There's one problem tho: this method requires a lot of computing beef. You're basically running a massive, 750 GB SQL Server 2003 database on a consumer OS. Not only does this eat memory and CPU cycles like candy, but you also come up with a whole mess of file integrity issues. BeOS tried to do this before, but there's a slew of problems running a filesystem-as-a-database-in-userspace. First off... if you lose power in the middle of a write, how do you recover? Was the data lost in the filesystem, in the database, or when being committed to disk? What about deadlocks? If you have 5000 I/O requests hitting the filesystem at one time, to you lock the database and handle each request sequentially? Do you do some sort of record-level locking? How to you stop deadlock states from a huge queue of I/O, especially with writing out to temporary files or performing huge non-sequential reads?

As far as gaming goes, WinFS would likely be a nightmare. Not only would your resources become sparse, but doing large sequential reads or small file lookups would suddenly become a drain. No longer can you just jump to an .ogg and start streaming it... you have to basically change an open file request to execute an SQL statement which gets the file as a record and then returns the file handle. Your filesystem with quick search time has just become an unnecessary bottleneck.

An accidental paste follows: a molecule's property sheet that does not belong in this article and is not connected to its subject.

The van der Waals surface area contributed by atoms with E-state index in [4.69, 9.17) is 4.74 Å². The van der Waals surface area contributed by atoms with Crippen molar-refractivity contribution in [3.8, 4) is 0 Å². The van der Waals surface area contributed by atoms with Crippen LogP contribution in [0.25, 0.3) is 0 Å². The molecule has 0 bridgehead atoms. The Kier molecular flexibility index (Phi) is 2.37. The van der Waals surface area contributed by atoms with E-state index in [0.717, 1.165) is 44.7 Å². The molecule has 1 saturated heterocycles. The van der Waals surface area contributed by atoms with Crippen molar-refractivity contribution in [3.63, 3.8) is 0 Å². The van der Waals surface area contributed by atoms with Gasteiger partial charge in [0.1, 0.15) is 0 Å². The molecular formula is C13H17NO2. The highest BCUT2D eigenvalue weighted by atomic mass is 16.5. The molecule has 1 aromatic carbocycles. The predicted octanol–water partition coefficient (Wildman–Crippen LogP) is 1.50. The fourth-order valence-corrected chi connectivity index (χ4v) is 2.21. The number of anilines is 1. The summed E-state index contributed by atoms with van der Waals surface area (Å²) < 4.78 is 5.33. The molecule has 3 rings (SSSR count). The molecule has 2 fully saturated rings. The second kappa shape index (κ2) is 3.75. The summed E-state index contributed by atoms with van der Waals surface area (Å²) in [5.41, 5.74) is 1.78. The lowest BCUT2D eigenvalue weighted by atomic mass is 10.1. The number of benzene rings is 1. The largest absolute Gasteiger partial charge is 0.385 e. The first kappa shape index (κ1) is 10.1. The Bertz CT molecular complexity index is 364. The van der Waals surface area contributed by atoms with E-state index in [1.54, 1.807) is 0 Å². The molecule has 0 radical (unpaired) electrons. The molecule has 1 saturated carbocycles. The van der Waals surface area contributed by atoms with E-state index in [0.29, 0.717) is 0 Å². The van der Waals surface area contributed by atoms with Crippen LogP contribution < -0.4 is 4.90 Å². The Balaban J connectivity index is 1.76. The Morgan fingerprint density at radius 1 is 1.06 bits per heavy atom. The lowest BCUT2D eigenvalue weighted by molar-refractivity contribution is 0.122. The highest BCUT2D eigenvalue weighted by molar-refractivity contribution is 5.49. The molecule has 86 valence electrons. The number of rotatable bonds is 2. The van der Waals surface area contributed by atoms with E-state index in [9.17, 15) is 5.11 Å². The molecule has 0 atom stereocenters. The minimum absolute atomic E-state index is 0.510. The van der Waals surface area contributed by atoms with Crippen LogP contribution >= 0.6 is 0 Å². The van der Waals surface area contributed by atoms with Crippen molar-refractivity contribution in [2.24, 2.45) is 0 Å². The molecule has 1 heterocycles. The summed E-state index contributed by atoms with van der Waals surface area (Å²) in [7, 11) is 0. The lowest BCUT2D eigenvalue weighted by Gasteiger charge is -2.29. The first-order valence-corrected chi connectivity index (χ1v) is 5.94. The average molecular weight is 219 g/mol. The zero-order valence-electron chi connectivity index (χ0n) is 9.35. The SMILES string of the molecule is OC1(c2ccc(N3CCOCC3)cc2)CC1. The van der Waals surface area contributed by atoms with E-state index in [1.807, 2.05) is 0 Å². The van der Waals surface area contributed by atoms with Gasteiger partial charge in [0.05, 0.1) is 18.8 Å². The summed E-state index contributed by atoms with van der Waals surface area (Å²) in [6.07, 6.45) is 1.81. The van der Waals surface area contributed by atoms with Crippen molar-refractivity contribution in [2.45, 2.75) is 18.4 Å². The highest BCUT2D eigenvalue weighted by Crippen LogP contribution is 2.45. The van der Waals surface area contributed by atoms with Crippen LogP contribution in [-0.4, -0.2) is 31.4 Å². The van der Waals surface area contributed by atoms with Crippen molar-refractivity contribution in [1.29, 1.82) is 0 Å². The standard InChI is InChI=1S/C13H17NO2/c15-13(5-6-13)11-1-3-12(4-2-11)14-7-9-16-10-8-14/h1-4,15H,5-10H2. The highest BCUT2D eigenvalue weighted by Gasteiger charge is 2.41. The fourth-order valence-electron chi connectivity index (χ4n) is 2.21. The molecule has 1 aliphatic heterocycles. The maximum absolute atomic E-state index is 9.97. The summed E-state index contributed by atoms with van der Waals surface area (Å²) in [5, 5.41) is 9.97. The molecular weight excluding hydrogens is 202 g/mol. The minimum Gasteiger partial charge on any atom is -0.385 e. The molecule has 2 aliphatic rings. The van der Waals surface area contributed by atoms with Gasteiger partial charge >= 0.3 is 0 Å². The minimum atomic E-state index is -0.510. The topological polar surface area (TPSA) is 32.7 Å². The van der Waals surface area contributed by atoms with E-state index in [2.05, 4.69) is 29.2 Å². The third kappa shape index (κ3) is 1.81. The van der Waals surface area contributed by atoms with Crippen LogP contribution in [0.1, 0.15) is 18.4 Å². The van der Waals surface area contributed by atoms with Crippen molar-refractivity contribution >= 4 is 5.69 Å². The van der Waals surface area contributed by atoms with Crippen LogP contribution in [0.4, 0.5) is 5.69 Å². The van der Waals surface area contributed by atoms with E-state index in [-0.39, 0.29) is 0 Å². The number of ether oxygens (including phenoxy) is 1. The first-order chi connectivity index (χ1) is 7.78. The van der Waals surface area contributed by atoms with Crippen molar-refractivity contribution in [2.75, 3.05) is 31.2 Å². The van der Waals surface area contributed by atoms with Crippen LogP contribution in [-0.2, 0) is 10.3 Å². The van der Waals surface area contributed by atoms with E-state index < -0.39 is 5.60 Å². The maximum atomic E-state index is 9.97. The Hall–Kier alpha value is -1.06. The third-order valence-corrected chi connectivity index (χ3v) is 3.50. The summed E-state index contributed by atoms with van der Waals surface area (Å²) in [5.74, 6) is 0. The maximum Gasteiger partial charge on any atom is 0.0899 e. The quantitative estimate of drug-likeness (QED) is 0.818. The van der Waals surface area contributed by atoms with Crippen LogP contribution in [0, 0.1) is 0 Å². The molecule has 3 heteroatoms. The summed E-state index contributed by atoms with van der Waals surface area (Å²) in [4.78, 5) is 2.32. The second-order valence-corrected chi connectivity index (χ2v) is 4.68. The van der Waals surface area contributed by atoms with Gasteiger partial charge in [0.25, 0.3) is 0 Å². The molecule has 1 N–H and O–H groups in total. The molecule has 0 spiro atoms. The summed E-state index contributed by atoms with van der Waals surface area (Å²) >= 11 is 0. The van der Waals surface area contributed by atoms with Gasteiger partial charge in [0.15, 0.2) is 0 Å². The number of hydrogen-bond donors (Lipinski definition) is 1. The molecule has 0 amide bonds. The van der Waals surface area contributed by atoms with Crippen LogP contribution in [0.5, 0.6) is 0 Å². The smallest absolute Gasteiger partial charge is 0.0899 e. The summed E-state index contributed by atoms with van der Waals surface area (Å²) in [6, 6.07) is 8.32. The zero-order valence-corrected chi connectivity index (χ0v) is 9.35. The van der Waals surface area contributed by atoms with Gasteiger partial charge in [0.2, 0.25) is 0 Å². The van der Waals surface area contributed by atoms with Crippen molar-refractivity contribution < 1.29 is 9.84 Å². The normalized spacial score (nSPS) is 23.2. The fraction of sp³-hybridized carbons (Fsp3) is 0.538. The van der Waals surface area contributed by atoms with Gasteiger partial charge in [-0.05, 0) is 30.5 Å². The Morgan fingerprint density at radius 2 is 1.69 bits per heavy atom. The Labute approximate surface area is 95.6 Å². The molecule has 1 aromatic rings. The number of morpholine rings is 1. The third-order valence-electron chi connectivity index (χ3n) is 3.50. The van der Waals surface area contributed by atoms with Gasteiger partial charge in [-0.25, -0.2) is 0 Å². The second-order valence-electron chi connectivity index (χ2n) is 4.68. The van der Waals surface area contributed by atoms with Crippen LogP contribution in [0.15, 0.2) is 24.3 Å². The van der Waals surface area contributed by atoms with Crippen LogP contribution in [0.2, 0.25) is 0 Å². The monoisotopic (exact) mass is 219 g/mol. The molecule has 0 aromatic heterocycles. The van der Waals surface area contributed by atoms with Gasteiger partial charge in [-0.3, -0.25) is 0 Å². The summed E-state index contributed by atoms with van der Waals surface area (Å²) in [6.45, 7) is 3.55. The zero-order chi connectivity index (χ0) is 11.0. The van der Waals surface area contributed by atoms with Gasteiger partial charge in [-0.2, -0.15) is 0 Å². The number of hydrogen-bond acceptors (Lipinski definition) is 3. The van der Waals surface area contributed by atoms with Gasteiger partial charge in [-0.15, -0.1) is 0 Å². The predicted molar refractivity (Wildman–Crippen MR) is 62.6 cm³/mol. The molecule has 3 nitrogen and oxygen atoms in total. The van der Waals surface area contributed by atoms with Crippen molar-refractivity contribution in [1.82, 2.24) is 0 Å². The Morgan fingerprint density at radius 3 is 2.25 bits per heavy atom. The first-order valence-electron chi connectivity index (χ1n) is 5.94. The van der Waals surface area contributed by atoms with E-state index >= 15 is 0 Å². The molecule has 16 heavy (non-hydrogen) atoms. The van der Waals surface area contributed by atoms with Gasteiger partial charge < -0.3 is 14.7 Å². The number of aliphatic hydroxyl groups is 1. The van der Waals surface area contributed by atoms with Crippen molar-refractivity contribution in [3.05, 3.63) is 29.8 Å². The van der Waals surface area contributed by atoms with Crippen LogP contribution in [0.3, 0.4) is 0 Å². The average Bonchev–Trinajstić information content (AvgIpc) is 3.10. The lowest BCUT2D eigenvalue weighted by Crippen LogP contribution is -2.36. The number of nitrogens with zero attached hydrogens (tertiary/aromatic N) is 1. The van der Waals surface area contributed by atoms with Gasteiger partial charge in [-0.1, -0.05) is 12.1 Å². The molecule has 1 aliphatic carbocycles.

In the end, you have to start building a journalled filesystem on top of your journalled file system. Maybe create a separate partition that's database-centric, another partition that's node (or allocation table)-centric. Then Occam's razor comes by and stabs you repeatedly, harshing you for building some weird golem of code.

You know what ultimately can get you 90% of the way with 10% of the complexity? Symbolic links, a good journalling file system (like EXT3 or ReiserFS) and a good desktop search tool. Which is where we're at today.

It seems as if Microsoft has finally come to the realization that a filesystem based on SQL Server was just unwieldly. They first receded WinFS' scope by just bolting it on to NTFS, tantamount to the weird file system amalgam. Now it seems they've dropped WinFS altogether, perhaps realizing that the BeOS developers had a point after all.

We should probably all be happy about that. It's taken Linux devs log enough to reverse-engineer NTFS, after all.

2 comments:

  1. RE: "We should probably all be happy about that. It's taken Linux devs log enough to reverse-engineer NTFS, after all."

    Actually, NTFS didn't take long at all to reverse engineer. The problem with NTFS under Linux is the SAME PROBLEM under NT itself! I've been a core NT 3.1 sysadmin since BEFORE it's original release -- and Linux as well since the same time (1993).

    You can NEVER SAFELY WRITE to a NTFS filesystem that was NOT created by the same NT installation (let alone Linux). This is because entries in the NTFS filesystem are tied to the Security ID (SID) values in the Systems Account Manager (SAM). The SAM is in the registry for a system.